How do I Build a Diverse Candidate Pool?
March 28, 2019
I’m a straight, white, cis, male, able-bodied manager. I work in an industry dominated by straight, white, cis, male, able-bodied people. In a country dominated by straight, white, cis, male, able-bodied people. And so on. I don’t want the teams I manage to all look like me.
In tech industry terms the Carbon Design System development team is a diverse one. And we work for a company in IBM that has a long and positive history of promoting diversity. I’m pleased that we’re that diverse. I’d like to do better.
I think I’ve done a decent job over my career of hiring diverse talent. And I wouldn’t need research to convince me that more diverse teams are more productive. My own experience tells me it’s true. That is what the research says, though.
I’ve never deliberately discriminated. I’m fairly confident I’ve avoided the worst excesses of subconscious discrimination. But I’ve been too passive in pursuing diversity.
I’ve been fair in assessing who was in front of me. But I haven’t taken action to change who might be in front of me in the first place.
The “usual” is not diverse
We’re hiring a new developer for the Carbon team right now. Like many large companies, there’s an HR team who helps hire for that role. That HR team posts our job role in all the usual places. I can find the posting on IBM’s own portal, LinkedIn, Indeed, etc. And I’ll give a fair assessment to the people who apply.
But our industry isn’t diverse. If I let our job be posted in the usual places, and wait for resumes, the applicant pool will reflect the industry. If I want to really encourage diversity, then I need to do more.
I need to tell diverse communities that the job is there
The most diverse thing about me in my US office is that I’m British. I can, at least, be aware of my limitations. I asked some colleagues at IBM, who I know work with groups that encourage gender diversity, if they could give me some pointers.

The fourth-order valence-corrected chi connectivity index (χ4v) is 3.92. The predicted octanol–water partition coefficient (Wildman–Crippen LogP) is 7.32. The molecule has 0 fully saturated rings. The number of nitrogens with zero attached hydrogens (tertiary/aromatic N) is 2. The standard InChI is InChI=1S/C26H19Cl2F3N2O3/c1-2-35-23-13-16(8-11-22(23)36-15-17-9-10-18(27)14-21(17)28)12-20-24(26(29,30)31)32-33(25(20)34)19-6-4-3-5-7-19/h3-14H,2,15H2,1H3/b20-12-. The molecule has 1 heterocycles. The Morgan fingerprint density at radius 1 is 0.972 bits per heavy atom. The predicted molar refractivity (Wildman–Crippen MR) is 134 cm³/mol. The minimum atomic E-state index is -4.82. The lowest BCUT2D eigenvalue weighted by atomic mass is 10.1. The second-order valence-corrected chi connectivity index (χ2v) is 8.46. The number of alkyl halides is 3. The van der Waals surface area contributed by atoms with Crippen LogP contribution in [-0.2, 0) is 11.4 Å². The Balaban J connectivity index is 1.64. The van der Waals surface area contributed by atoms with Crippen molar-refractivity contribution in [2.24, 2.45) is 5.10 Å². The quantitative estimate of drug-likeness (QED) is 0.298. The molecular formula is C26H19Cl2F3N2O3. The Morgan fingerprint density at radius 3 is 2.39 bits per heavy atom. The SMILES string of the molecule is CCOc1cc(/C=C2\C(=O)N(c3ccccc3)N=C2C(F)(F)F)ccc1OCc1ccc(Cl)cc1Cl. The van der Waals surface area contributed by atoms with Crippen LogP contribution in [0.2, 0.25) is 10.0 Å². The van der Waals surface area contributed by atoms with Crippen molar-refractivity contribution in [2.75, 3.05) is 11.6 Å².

But gender is only a small part of diversity. So I also looked around for any information I could find. Twitter, for all its drawbacks, can be a good place for professional information. And isn’t it strange how, when you’re thinking more about a topic, you find more about it?
I saw someone share a tweet from @parissathena. I didn’t remember having seen her on Twitter before (because I hadn’t, or because I hadn’t been looking). And it was a post about how to encourage diversity in the workplace. Then I saw her profile and saw #blacktechtwitter. That gave me somewhere new to share information about our role.
Searching for more channels
I’d like to outreach more. It’s a no-lose situation for me, and for Carbon. It means more good developers will find out about my role. A diverse pool of good applicants should lead to a great hire. And a consistently diverse pool of good applicants should lead to a diverse team. And diverse teams are happier, and more productive.
I’ve done no more than scratch the surface, I’m sure. A couple of Twitter hashtags (is there a similar LGBTQ hashtag? What other ones should I use?) I can share to. Finding out about some relevant Austin based meetup groups. I probably can’t justify an extra charge for a service like include.io if it’s only for Carbon’s hiring. But I can talk to IBM’s HR team about it.
We’re one, small team, and I hire at most two or three people a year. But we can also set an example in the kind of candidates we encourage, and thus, the people we hire. If we’re a great, diverse team making an excellent product, other teams will look at us and want to emulate us.
At least from my straight, white, male, perspective, that seems like a good way to encourage diversity more broadly. By showing that it’s better.